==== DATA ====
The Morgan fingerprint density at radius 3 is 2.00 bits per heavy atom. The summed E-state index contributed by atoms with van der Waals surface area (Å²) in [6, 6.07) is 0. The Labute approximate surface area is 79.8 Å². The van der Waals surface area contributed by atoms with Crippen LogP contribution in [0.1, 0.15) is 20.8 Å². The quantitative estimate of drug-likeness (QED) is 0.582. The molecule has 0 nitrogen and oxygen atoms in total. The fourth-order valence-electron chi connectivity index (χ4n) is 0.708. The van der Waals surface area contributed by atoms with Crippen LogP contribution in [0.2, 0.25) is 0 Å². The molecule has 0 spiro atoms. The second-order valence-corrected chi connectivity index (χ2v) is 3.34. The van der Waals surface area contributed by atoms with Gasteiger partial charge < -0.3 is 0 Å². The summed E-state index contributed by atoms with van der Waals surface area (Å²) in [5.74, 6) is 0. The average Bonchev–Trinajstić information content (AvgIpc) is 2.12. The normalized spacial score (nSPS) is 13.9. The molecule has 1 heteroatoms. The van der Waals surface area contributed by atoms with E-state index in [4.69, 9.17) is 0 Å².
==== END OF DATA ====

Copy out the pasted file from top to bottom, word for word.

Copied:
The Morgan fingerprint density at radius 3 is 2.00 bits per heavy atom. The summed E-state index contributed by atoms with van der Waals surface area (Å²) in [6, 6.07) is 0. The Labute approximate surface area is 79.8 Å². The van der Waals surface area contributed by atoms with Crippen LogP contribution in [0.1, 0.15) is 20.8 Å². The quantitative estimate of drug-likeness (QED) is 0.582. The molecule has 0 nitrogen and oxygen atoms in total. The fourth-order valence-electron chi connectivity index (χ4n) is 0.708. The van der Waals surface area contributed by atoms with Crippen LogP contribution in [0.2, 0.25) is 0 Å². The molecule has 0 spiro atoms. The second-order valence-corrected chi connectivity index (χ2v) is 3.34. The van der Waals surface area contributed by atoms with Gasteiger partial charge < -0.3 is 0 Å². The summed E-state index contributed by atoms with van der Waals surface area (Å²) in [5.74, 6) is 0. The average Bonchev–Trinajstić information content (AvgIpc) is 2.12. The normalized spacial score (nSPS) is 13.9. The molecule has 1 heteroatoms. The van der Waals surface area contributed by atoms with E-state index in [4.69, 9.17) is 0 Å².